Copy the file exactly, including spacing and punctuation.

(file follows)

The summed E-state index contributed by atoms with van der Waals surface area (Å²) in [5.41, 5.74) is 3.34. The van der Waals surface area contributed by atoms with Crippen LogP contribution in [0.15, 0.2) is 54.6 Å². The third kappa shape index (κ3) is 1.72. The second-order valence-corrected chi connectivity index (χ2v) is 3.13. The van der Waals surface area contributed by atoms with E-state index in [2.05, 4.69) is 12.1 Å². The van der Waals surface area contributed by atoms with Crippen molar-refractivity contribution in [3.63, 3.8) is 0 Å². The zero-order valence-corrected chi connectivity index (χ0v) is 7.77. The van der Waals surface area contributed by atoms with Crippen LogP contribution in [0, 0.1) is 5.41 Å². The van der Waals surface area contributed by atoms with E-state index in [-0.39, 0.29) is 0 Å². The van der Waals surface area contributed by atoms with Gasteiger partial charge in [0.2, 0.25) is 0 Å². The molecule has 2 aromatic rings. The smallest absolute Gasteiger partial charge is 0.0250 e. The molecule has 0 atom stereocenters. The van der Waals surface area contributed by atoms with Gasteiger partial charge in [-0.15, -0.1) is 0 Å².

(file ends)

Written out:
The summed E-state index contributed by atoms with van der Waals surface area (Å²) in [5.41, 5.74) is 3.34. The van der Waals surface area contributed by atoms with Crippen LogP contribution in [0.15, 0.2) is 54.6 Å². The third kappa shape index (κ3) is 1.72. The second-order valence-corrected chi connectivity index (χ2v) is 3.13. The van der Waals surface area contributed by atoms with E-state index in [2.05, 4.69) is 12.1 Å². The van der Waals surface area contributed by atoms with Crippen molar-refractivity contribution in [3.63, 3.8) is 0 Å². The zero-order valence-corrected chi connectivity index (χ0v) is 7.77. The van der Waals surface area contributed by atoms with Crippen LogP contribution in [0, 0.1) is 5.41 Å². The van der Waals surface area contributed by atoms with E-state index in [-0.39, 0.29) is 0 Å². The van der Waals surface area contributed by atoms with Gasteiger partial charge in [0.2, 0.25) is 0 Å². The molecule has 2 aromatic rings. The smallest absolute Gasteiger partial charge is 0.0250 e. The molecule has 0 atom stereocenters. The van der Waals surface area contributed by atoms with Gasteiger partial charge in [-0.15, -0.1) is 0 Å².